Let me move on to a different sort of Irishman. His name was Peter Francis O’Malley. He died suddenly on Saturday at the age of 72 of a heart attack. Peter O’Malley wasn’t a friend of mine but I considered him a worthy adversary.

He was a political power broker in Maryland, a lot of his base being in Prince George’s County, the place that was once home to The Washington Bullets and Washington Capitals and is now home to The Washington Redskins. O’Malley was close friends with Abe Pollin and was an ‘advisor,’ to most of the important Democratic politicians in Prince George’s and to many others throughout the state. One of his many protégés was Steny Hoyer, now the minority whip in The House of Representatives. It was also O’Malley who played a key role in helping push through the legislation that got The Capital Centre built in about 15 minutes back in the mid-1970s.

I first encountered him when I began covering Prince George’s County. One of the first things everyone involved in politics out there told me was, “you have to get to know Pete O’Malley.”

I took their advice. I got to know him. It wasn’t as if he became one of my most valued sources—Laney Hester, the head of the police union was BY FAR my most important source—but he educated me on the county’s political history; told me who was important to know and who wasn’t and always took my calls or returned them quickly.

When I moved up to cover the state legislature he remained someone important for me to know. During the 1983 legislative session, a couple of Prince George’s County legislators decided to introduce a bill that would force Abe Pollin to pay the county’s amusement tax (nine-and-a-half percent if I remember right) from which he had been exempt. The county had waved the tax after Pollin had threatened to fold the Capitals because of red ink a couple of years earlier.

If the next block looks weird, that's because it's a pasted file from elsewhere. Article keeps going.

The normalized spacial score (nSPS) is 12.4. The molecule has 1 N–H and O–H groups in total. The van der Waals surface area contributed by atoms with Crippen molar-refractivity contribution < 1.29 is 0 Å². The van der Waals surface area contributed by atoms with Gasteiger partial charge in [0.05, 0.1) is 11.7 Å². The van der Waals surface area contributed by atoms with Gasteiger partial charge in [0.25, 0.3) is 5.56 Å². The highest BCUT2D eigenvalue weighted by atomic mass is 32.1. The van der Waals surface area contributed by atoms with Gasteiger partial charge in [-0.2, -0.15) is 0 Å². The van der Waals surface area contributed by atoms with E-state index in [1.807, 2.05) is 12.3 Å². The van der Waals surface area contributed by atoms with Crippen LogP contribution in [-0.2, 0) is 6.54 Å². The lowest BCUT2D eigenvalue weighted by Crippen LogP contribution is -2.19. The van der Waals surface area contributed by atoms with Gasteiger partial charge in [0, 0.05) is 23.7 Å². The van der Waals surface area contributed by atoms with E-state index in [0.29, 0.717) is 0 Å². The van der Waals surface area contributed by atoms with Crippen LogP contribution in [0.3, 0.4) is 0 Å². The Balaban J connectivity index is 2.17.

Since the bill directly affected only Prince George’s, it had to be voted on by the county’s delegation before being sent to the floor of The House of Delegates. Early on a Tuesday morning, prior to the weekly meeting of the local delegation, one of O’Malley’s ‘people,’ could be seen going from office to office. He had a message from Pete: kill the bill. They did—that morning. When I began asking questions, several legislators readily said that O’Malley had made it clear he wanted the bill dead so the bill was dead. It would not be introduced again.

I called O’Malley that morning and left a message telling him what I was writing for the next day. It was the first time he ever failed to call me back. The story ran on A1 of the paper, more as an object lesson in how to exert political power than anything else.

That morning, O’Malley did call me. “We’re supposed to have lunch next Monday,” he said. “I’m canceling.”

“Oh did something come up?”

“No. I just don’t have time to have lunch with the likes of you.”

I had heard in the past about O’Malley’s volcanic temper. This was the first time I had been exposed to it first hand. “Pete, was there anything in the story that wasn’t true? Did I call you to comment?”